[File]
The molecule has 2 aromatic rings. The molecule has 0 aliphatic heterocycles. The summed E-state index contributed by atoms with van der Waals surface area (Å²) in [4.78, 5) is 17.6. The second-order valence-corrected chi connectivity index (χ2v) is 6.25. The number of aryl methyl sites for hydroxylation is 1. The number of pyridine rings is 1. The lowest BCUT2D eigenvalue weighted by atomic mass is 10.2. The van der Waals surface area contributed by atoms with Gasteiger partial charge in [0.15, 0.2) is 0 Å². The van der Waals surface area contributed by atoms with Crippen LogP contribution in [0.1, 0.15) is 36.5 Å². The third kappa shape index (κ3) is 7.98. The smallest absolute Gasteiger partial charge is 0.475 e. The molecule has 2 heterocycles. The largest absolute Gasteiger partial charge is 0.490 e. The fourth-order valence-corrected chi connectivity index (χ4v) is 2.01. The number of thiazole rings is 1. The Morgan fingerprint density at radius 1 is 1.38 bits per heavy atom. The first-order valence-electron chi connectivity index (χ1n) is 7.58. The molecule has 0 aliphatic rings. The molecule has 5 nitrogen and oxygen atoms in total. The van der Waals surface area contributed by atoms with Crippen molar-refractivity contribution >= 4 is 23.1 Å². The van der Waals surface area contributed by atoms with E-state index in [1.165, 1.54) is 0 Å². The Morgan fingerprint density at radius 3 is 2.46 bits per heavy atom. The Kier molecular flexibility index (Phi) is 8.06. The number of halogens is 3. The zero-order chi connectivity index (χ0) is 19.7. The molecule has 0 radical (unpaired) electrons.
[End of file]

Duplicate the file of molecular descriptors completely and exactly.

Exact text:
The molecule has 2 aromatic rings. The molecule has 0 aliphatic heterocycles. The summed E-state index contributed by atoms with van der Waals surface area (Å²) in [4.78, 5) is 17.6. The second-order valence-corrected chi connectivity index (χ2v) is 6.25. The number of aryl methyl sites for hydroxylation is 1. The number of pyridine rings is 1. The lowest BCUT2D eigenvalue weighted by atomic mass is 10.2. The van der Waals surface area contributed by atoms with Gasteiger partial charge in [0.15, 0.2) is 0 Å². The van der Waals surface area contributed by atoms with Crippen LogP contribution in [0.1, 0.15) is 36.5 Å². The third kappa shape index (κ3) is 7.98. The smallest absolute Gasteiger partial charge is 0.475 e. The molecule has 2 heterocycles. The largest absolute Gasteiger partial charge is 0.490 e. The fourth-order valence-corrected chi connectivity index (χ4v) is 2.01. The number of thiazole rings is 1. The Morgan fingerprint density at radius 1 is 1.38 bits per heavy atom. The first-order valence-electron chi connectivity index (χ1n) is 7.58. The molecule has 0 aliphatic rings. The molecule has 5 nitrogen and oxygen atoms in total. The van der Waals surface area contributed by atoms with Crippen molar-refractivity contribution >= 4 is 23.1 Å². The van der Waals surface area contributed by atoms with E-state index in [1.165, 1.54) is 0 Å². The Morgan fingerprint density at radius 3 is 2.46 bits per heavy atom. The Kier molecular flexibility index (Phi) is 8.06. The number of halogens is 3. The zero-order chi connectivity index (χ0) is 19.7. The molecule has 0 radical (unpaired) electrons.